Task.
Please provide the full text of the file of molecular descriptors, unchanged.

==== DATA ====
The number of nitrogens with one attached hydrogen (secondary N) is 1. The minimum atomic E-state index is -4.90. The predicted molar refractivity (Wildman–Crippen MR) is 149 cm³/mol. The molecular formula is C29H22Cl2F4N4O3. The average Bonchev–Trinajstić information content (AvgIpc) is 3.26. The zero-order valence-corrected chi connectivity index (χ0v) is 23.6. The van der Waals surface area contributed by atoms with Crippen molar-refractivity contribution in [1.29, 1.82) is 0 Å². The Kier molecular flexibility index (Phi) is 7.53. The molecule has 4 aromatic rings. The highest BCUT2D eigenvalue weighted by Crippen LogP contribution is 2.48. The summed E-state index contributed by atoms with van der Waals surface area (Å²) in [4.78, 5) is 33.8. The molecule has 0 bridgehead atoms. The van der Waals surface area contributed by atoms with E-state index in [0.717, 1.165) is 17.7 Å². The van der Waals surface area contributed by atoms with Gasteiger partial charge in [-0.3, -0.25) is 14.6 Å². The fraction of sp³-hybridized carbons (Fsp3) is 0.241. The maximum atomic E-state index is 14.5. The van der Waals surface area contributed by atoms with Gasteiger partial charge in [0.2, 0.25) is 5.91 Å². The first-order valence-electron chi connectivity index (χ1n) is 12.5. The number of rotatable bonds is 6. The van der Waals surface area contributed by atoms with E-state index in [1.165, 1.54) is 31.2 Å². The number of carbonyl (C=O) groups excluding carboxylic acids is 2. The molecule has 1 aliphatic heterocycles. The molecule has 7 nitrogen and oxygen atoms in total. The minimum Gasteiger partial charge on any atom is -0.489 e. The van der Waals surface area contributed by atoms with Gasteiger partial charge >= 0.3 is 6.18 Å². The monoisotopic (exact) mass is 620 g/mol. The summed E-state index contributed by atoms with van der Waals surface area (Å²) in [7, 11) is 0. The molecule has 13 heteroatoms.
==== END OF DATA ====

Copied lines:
The number of nitrogens with one attached hydrogen (secondary N) is 1. The minimum atomic E-state index is -4.90. The predicted molar refractivity (Wildman–Crippen MR) is 149 cm³/mol. The molecular formula is C29H22Cl2F4N4O3. The average Bonchev–Trinajstić information content (AvgIpc) is 3.26. The zero-order valence-corrected chi connectivity index (χ0v) is 23.6. The van der Waals surface area contributed by atoms with Crippen molar-refractivity contribution in [1.29, 1.82) is 0 Å². The Kier molecular flexibility index (Phi) is 7.53. The molecule has 4 aromatic rings. The highest BCUT2D eigenvalue weighted by Crippen LogP contribution is 2.48. The summed E-state index contributed by atoms with van der Waals surface area (Å²) in [4.78, 5) is 33.8. The molecule has 0 bridgehead atoms. The van der Waals surface area contributed by atoms with E-state index in [0.717, 1.165) is 17.7 Å². The van der Waals surface area contributed by atoms with Gasteiger partial charge in [-0.3, -0.25) is 14.6 Å². The fraction of sp³-hybridized carbons (Fsp3) is 0.241. The maximum atomic E-state index is 14.5. The van der Waals surface area contributed by atoms with Gasteiger partial charge in [0.2, 0.25) is 5.91 Å². The first-order valence-electron chi connectivity index (χ1n) is 12.5. The number of rotatable bonds is 6. The van der Waals surface area contributed by atoms with E-state index in [1.165, 1.54) is 31.2 Å². The number of carbonyl (C=O) groups excluding carboxylic acids is 2. The molecule has 1 aliphatic heterocycles. The molecule has 7 nitrogen and oxygen atoms in total. The minimum Gasteiger partial charge on any atom is -0.489 e. The van der Waals surface area contributed by atoms with Gasteiger partial charge >= 0.3 is 6.18 Å². The monoisotopic (exact) mass is 620 g/mol. The summed E-state index contributed by atoms with van der Waals surface area (Å²) in [7, 11) is 0. The molecule has 13 heteroatoms.